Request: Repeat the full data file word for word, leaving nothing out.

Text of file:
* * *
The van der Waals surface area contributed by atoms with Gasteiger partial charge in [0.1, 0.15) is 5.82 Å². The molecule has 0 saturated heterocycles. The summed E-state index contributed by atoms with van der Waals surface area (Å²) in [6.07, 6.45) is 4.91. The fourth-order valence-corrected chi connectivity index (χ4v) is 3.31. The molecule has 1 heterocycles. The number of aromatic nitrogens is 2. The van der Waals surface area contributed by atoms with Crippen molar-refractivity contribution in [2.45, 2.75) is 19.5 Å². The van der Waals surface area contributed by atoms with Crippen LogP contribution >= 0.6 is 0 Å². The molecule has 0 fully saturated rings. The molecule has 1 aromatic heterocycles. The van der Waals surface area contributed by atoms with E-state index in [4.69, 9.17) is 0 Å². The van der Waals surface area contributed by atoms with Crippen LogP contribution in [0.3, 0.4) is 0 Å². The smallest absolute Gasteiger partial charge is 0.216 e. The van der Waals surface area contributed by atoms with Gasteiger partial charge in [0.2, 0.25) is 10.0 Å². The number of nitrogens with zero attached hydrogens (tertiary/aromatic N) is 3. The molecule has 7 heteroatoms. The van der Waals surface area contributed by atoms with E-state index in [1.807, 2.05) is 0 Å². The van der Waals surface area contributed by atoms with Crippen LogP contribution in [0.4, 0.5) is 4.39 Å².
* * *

The van der Waals surface area contributed by atoms with Gasteiger partial charge in [0.1, 0.15) is 5.82 Å². The molecule has 0 saturated heterocycles. The summed E-state index contributed by atoms with van der Waals surface area (Å²) in [6.07, 6.45) is 4.91. The fourth-order valence-corrected chi connectivity index (χ4v) is 3.31. The molecule has 1 heterocycles. The number of aromatic nitrogens is 2. The van der Waals surface area contributed by atoms with Crippen molar-refractivity contribution in [2.45, 2.75) is 19.5 Å². The van der Waals surface area contributed by atoms with Crippen LogP contribution >= 0.6 is 0 Å². The molecule has 0 fully saturated rings. The molecule has 1 aromatic heterocycles. The van der Waals surface area contributed by atoms with E-state index in [4.69, 9.17) is 0 Å². The van der Waals surface area contributed by atoms with Crippen LogP contribution in [0.3, 0.4) is 0 Å². The smallest absolute Gasteiger partial charge is 0.216 e. The van der Waals surface area contributed by atoms with Gasteiger partial charge in [0.2, 0.25) is 10.0 Å². The number of nitrogens with zero attached hydrogens (tertiary/aromatic N) is 3. The molecule has 7 heteroatoms. The van der Waals surface area contributed by atoms with E-state index in [1.807, 2.05) is 0 Å². The van der Waals surface area contributed by atoms with Crippen LogP contribution in [0.4, 0.5) is 4.39 Å².